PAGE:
Membrane Function Lab Planning – Hour 1, Group 2

Consider the following questions to help you get started:

  • What variable will you be testing (independent variable)?
  • What variable(s) will you be measuring (dependent variable)?
  • What variables will you hold constant (constant variable)?
  • What evidence would confirm that the stain has crossed the membrane?
  • How will you be confident in the validity of your results?
  • What will you use as a standard of comparison (control group)?

Use the comment form below to discuss the plan for your experiment.

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6 Responses to Membrane Function Lab Planning – Hour 1, Group 2

  1. Lauren L says:

    Independent: the yeast
    Dependent: how the congo red passed through the membrane
    Constants: type/brand of yeast and congo red dye
    Evidence: If the size of the cell changes slightly then we know that the congo red dye has passed through. The congo red will also leave the yeast slightly tinted.
    Confidence if the validity: We will complete three trials.
    Control Group: We will do one of the trials without congo red.

    1. Place a drop of active yeast on a cover slide without congo dye or boiling. Observe and record results.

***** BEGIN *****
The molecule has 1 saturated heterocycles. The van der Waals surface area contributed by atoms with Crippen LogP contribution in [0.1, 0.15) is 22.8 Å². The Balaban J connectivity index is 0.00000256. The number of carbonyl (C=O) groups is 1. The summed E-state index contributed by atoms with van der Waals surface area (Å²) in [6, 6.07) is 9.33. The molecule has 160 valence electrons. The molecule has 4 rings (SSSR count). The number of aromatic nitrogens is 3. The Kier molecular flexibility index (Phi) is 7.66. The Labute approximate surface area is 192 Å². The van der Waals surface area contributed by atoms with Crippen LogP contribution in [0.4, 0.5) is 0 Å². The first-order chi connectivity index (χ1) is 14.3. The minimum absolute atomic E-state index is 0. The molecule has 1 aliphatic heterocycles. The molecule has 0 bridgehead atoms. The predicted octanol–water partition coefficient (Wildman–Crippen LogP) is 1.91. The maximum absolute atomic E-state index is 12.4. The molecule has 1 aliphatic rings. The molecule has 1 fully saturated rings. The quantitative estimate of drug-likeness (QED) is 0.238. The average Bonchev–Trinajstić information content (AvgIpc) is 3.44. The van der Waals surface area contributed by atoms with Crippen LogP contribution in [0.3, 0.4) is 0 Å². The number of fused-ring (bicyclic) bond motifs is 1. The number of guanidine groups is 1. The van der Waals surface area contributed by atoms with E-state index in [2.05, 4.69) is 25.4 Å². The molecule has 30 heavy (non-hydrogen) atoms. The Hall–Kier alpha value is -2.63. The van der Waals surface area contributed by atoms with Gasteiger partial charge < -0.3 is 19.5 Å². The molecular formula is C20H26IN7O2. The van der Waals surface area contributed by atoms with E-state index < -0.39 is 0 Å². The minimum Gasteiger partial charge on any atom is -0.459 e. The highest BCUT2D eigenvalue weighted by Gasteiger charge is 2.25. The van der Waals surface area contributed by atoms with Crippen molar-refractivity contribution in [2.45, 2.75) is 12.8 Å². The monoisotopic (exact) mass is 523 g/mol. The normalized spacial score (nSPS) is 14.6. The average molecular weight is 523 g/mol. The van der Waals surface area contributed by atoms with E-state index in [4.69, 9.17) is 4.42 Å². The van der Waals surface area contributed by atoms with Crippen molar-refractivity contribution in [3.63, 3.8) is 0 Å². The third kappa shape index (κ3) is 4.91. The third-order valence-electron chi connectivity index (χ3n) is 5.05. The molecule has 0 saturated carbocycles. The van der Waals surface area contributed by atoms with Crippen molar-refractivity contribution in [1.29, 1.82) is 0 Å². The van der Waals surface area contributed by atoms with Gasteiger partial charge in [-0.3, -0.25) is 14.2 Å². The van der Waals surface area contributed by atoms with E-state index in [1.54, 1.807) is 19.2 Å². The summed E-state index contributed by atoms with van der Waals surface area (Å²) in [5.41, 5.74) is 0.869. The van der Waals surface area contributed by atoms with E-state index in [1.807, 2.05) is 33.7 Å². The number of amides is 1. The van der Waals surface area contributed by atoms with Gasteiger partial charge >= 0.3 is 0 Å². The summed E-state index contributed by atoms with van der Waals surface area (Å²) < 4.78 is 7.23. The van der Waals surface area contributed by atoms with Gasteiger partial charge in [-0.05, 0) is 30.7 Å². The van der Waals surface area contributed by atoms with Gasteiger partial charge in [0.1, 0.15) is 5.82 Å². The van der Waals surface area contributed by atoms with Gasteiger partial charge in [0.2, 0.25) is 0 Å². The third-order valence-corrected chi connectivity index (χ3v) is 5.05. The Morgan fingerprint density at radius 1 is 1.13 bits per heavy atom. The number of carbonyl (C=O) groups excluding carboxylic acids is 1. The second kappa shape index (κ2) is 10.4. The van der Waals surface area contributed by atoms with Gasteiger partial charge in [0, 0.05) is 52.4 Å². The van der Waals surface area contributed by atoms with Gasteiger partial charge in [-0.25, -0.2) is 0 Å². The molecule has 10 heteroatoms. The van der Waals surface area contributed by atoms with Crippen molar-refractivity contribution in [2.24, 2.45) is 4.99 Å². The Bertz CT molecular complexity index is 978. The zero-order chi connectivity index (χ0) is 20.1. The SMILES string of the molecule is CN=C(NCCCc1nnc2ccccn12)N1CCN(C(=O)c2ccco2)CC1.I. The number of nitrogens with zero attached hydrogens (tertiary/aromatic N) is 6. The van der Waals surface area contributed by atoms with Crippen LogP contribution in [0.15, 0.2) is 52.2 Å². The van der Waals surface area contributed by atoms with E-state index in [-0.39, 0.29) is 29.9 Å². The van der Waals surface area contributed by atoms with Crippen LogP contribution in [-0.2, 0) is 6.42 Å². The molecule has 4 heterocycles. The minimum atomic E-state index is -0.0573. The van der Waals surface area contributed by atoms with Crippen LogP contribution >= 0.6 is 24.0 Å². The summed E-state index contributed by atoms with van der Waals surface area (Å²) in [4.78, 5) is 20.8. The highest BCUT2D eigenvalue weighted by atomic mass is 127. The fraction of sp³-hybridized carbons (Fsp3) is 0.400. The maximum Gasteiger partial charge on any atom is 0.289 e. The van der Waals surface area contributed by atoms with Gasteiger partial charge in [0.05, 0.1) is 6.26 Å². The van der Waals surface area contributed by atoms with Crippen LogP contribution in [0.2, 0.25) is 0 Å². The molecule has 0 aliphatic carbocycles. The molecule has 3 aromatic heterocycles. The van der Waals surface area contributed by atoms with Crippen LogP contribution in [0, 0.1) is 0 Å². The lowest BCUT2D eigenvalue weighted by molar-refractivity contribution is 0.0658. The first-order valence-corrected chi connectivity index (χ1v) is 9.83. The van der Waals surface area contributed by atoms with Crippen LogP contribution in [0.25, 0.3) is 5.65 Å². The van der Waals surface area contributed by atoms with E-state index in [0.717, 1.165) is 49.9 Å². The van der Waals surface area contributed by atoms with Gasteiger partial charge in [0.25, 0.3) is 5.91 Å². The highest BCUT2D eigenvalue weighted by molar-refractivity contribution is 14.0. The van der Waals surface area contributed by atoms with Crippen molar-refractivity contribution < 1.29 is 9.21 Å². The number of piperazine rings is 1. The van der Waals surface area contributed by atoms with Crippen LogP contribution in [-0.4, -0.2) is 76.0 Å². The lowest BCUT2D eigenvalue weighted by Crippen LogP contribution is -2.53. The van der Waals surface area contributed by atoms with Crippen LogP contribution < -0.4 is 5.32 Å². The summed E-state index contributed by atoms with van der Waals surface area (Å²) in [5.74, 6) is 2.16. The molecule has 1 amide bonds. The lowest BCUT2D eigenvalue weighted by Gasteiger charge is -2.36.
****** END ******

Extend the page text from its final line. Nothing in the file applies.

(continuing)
2. Put equal amounts of yeast solution in two tubes.
    3. Boil the yeast in one of the tubes.
    4. Put equal amounts of red congo dye in each tube.
    5. Place a drop of each of 2 different slides then observe and record results.

    Does this sound good?

  2. Eastin W says:

    Nailed it. Looks good to me.

  3. John Gardner says:

    I think that it looks good but a couple things, we are doing the experiment under a microscope i believe so we wouldn’t put it in a tube but put it on a slide and use the method that we used last time to get water into the coverslip and forcing the congo red out. One other thing is that another constant is the dead (boiled) yeast to make sure that the congo red doesn’t move out of the cell without active transport. Overall looks good to me.

  4. Eastin W and John G says:

    1. Gather materials
    2. Put dead yeast on first slide and alive yeast on second slide
    3. Place congo red dye (one drop) on both slides and stir with toothpick
    4. Cover with cover slip and wait 1 to 2 minutes
    5. Extract extra congo red with water technique
    6. Put under microscope and observe
    7. Record data for each test

  5. Lauren L. says:

    Conclusion: Our prediction was correct; it was that if the dye moves into the cells through passive transport and out the cells through active transport then the living cells will be changed back to their clear form and the dead ones will stay red throughout the experiment. In our experiment the unboiled/ alive cells returned to their original color because active transport occurred. The boiled/dead cells stayed red the whole experiment. This proves active transport flushed the red dye out of the cytoplasm of the living cells. The possible errors could have been the difference in amount of dye or yeast solution on each slide.

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